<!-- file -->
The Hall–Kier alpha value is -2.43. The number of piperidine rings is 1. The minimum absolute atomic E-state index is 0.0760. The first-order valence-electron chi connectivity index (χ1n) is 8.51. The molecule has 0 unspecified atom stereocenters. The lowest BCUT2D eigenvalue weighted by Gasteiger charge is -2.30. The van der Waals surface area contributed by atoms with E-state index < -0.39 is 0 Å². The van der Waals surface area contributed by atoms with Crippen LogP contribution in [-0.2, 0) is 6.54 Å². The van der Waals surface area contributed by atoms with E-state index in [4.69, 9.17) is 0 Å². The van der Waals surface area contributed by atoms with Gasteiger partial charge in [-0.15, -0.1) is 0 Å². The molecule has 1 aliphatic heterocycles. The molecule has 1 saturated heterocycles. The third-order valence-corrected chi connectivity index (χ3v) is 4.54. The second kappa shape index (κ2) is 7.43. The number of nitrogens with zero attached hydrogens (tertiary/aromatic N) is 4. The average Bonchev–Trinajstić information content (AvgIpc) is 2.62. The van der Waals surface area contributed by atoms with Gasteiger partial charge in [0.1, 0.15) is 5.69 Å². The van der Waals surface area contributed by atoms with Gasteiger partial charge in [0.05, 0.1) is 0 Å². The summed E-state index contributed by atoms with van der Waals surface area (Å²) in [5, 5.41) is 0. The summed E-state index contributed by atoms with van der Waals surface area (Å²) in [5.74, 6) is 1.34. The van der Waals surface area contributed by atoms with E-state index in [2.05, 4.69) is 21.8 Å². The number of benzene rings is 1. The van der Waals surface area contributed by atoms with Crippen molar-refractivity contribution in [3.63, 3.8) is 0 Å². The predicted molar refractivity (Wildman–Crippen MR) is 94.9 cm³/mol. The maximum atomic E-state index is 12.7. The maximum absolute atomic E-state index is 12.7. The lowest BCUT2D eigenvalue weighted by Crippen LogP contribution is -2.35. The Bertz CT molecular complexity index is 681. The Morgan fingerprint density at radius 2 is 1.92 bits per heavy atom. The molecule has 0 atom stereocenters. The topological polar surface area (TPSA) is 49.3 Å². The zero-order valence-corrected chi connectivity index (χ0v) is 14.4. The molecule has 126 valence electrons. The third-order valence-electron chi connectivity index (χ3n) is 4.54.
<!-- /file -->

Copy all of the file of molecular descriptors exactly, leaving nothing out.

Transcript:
The Hall–Kier alpha value is -2.43. The number of piperidine rings is 1. The minimum absolute atomic E-state index is 0.0760. The first-order valence-electron chi connectivity index (χ1n) is 8.51. The molecule has 0 unspecified atom stereocenters. The lowest BCUT2D eigenvalue weighted by Gasteiger charge is -2.30. The van der Waals surface area contributed by atoms with E-state index < -0.39 is 0 Å². The van der Waals surface area contributed by atoms with Crippen LogP contribution in [-0.2, 0) is 6.54 Å². The van der Waals surface area contributed by atoms with E-state index in [4.69, 9.17) is 0 Å². The van der Waals surface area contributed by atoms with Gasteiger partial charge in [-0.15, -0.1) is 0 Å². The molecule has 1 aliphatic heterocycles. The molecule has 1 saturated heterocycles. The third-order valence-corrected chi connectivity index (χ3v) is 4.54. The second kappa shape index (κ2) is 7.43. The number of nitrogens with zero attached hydrogens (tertiary/aromatic N) is 4. The average Bonchev–Trinajstić information content (AvgIpc) is 2.62. The van der Waals surface area contributed by atoms with Gasteiger partial charge in [0.1, 0.15) is 5.69 Å². The van der Waals surface area contributed by atoms with Gasteiger partial charge in [0.05, 0.1) is 0 Å². The summed E-state index contributed by atoms with van der Waals surface area (Å²) in [5, 5.41) is 0. The summed E-state index contributed by atoms with van der Waals surface area (Å²) in [5.74, 6) is 1.34. The van der Waals surface area contributed by atoms with E-state index in [2.05, 4.69) is 21.8 Å². The number of benzene rings is 1. The van der Waals surface area contributed by atoms with Crippen molar-refractivity contribution in [3.63, 3.8) is 0 Å². The predicted molar refractivity (Wildman–Crippen MR) is 94.9 cm³/mol. The maximum atomic E-state index is 12.7. The maximum absolute atomic E-state index is 12.7. The lowest BCUT2D eigenvalue weighted by Crippen LogP contribution is -2.35. The Bertz CT molecular complexity index is 681. The Morgan fingerprint density at radius 2 is 1.92 bits per heavy atom. The molecule has 0 atom stereocenters. The topological polar surface area (TPSA) is 49.3 Å². The zero-order valence-corrected chi connectivity index (χ0v) is 14.4. The molecule has 126 valence electrons. The third-order valence-electron chi connectivity index (χ3n) is 4.54.